Hello PokeBeach readers! Isaiah here, and I am happy to be bringing you all another article! Last time I talked a lot about one of my favorite cards of the new Scarlet & Violet set, Gardevoir ex, and why I thought the deck was much better than people were giving it credit for as a potential play for the Europe International Championships. To the surprise of some, Gardevoir ex variants made up about 10% of Day 2 at the event, with a seven players playing pure Gardevoir ex variants and four playing the Mewtwo V-UNION build of the deck.
Gardevoir ex ended up being pretty successful in Day 2 as well, with one of the best players in the game’s history, Tord Reklev, playing the deck. He ultimately finished in second place, succumbing in the finals to Alex Schemanske and his Arceus VSTAR / Duraludon VMAX deck that included an Alolan Vulpix VSTAR. As I predicted in my last article, Alolan Vulpix VSTAR proved to be an issue for the Gardevoir ex deck. While Tord did include a Memory Skip Ralts, it was not quite enough to finish the job.
Normally, this post-tournament article would be a bit of a recap of the event in full as we look forward to the next Regional Championships, which, at least in the United States, is not until Portland in early May. However, there is something else between now and then. At long last, after a remarkable three year hiatus, local level premier events have returned! For me, this is of one of my favorite parts of the game. I have a wonderful local community that I love getting to see regularly. The local game store in the town where I go to university will be hosting its first League Challenge very soon. Local level growth of the game has always been my biggest passion in the Pokemon TCG aside from playing the game itself, so seeing the return of one of the biggest instruments of this growth is a great feeling, and I am looking forward to going to some League Cups to support that.
In the three years since the last time League Cups and League Challenges were held, a lot has changed about the Pokemon TCG. 12 full sets and several mini-sets have been released, and the newest set at the time of the last League Cup tournament, Sword & Shield, recently rotated out of the Standard format. The bigger change, though, is the current player base. In the 2020 season, the largest Regional Championships was just 778 players. Now, in the 2023 season, we have had a remarkable eight Regional Championships with more than 1000 Masters Division players. The game experienced an incredible amount of growth over the last three years due to a variety of factors, which means that there are going to be a lot of players that have never competed in a League Cup or League Challenge before. As such, I wanted to go through and explain a little bit about what is the best way to approach each type of event and then also include a deck that I feel could be good for both League Cups and League Challenges.
The first event type that I want to talk about are League Challenges. These events are the more simple of the two tournaments, as the event structure is super basic. Most of the time these will be played with three to five Swiss rounds and they typically do not have a top cut, leaving the winner of the event typically to just be whoever goes undefeated in the day. More often than not, these events will be played as best-of-one games with a 30 minute timer. These events are designed to not be too time intensive and be friendly to beginner players as the first stepping stone into Premier Events that award Championship Points (CP) to qualify for the Pokemon World Championships.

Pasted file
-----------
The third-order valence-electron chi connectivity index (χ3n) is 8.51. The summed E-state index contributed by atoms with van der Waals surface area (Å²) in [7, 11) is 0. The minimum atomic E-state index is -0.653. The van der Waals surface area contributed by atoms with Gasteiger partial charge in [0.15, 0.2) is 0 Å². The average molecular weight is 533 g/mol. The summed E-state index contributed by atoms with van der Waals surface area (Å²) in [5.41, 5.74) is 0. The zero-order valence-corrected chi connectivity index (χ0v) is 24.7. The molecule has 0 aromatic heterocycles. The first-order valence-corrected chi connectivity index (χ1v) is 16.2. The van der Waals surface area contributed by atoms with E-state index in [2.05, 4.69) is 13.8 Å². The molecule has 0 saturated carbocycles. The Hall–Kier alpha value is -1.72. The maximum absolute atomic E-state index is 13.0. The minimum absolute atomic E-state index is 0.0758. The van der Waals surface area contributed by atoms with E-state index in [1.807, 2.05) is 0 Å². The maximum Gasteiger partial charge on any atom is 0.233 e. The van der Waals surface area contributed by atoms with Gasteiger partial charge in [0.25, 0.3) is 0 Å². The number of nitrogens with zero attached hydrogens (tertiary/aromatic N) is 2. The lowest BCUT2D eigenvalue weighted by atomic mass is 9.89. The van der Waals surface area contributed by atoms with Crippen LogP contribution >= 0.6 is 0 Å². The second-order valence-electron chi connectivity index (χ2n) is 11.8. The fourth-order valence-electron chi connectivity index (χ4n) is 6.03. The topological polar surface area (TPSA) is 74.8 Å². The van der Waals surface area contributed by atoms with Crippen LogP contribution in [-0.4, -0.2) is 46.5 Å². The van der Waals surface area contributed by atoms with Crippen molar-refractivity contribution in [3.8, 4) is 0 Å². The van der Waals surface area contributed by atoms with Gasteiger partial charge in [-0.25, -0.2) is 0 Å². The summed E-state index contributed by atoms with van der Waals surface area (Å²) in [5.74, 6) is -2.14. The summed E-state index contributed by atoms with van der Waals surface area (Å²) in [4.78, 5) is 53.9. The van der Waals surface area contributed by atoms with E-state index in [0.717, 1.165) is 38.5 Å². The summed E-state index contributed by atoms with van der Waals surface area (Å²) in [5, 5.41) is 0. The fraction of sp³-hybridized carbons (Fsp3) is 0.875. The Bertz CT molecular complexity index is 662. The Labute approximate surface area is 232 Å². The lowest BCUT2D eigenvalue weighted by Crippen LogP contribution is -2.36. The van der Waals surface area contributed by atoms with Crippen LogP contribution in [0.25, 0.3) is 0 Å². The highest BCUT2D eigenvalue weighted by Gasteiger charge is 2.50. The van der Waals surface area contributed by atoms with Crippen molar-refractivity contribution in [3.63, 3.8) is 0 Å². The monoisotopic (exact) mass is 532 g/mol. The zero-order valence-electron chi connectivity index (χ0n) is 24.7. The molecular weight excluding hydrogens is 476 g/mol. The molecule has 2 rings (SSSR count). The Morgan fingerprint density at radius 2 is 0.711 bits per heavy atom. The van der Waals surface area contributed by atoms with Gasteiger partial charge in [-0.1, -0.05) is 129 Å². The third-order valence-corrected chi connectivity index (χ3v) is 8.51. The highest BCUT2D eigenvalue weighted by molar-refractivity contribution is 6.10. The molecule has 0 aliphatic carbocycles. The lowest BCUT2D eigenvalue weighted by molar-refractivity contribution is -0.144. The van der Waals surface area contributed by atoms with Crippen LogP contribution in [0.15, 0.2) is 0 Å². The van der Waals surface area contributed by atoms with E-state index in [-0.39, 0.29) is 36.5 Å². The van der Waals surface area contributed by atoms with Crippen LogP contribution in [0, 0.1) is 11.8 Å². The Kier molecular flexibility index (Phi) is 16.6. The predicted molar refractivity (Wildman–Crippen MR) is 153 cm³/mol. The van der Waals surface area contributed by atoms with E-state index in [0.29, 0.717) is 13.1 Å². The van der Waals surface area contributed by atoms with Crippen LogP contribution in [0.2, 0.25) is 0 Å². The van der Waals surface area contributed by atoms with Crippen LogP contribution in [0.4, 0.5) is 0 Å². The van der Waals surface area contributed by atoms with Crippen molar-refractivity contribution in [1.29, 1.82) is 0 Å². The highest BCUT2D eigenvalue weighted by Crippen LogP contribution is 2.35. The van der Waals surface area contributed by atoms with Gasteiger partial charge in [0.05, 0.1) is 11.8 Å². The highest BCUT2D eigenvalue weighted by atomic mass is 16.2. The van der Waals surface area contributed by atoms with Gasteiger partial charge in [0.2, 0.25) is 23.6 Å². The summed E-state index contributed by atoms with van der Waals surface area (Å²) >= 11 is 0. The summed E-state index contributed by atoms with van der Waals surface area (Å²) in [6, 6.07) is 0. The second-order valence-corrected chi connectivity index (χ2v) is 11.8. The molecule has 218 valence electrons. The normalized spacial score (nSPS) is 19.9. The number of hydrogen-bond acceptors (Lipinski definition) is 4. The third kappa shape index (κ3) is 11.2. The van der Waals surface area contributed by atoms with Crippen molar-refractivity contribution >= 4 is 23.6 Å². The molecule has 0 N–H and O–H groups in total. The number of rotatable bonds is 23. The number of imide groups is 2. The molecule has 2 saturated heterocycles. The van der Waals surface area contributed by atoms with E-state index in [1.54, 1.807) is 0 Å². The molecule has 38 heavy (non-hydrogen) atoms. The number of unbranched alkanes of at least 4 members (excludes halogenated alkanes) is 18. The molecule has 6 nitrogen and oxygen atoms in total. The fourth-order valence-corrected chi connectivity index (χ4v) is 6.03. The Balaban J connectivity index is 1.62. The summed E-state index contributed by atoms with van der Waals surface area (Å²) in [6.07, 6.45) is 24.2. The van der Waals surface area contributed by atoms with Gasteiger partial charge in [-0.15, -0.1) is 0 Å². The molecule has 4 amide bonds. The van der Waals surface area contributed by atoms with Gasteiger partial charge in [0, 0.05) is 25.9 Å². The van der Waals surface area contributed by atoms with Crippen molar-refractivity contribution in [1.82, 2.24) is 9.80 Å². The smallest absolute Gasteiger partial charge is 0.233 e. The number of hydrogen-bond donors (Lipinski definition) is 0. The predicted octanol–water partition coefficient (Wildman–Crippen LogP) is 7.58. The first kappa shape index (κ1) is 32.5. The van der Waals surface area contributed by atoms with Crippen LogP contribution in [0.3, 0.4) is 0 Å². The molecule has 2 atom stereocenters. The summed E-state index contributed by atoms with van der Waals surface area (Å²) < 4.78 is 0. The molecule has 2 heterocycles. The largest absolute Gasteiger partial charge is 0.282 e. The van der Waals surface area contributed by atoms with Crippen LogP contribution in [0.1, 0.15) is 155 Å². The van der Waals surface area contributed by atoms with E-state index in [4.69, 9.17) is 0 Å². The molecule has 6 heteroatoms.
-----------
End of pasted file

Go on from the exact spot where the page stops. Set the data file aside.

Speaking of CP, these events award 10 CP to those who finish third or fourth, 12 CP to the player who gets second, and 15 CP to the winner. While this is not a lot when compared to the threshold of points you need to get to Yokohama this year, it also is not meant to be a heavy piece of the invite. With a Best Finish Limit of two, only your two best League Challenge results will be counted towards your final CP total. This means the most amount of CP that you can earn from League Challenges this season is just 30 CP. This is not a lot, but it is decent amount for any player looking to close out their invitation to the World Championships happening this August 11-13.
When it comes to preparing for a League Challenge, there are two schools of thought. One way to approach this small tournament is to simply play the most consistent deck that you can and try to make sure your deck functions every round, because you generally cannot win a League Challenge without going undefeated. This approach generally will work quite well, but its biggest issue is that it is quite easy to fall victim to a bad matchup if you are not properly accounting for your local metagame. This sort of links into the second way to look at a League Challenge, which is to build a deck to counter the local metagame. Because of the nature of League Challenges, building to beat or even just to not lose to the local meta is incredibly important.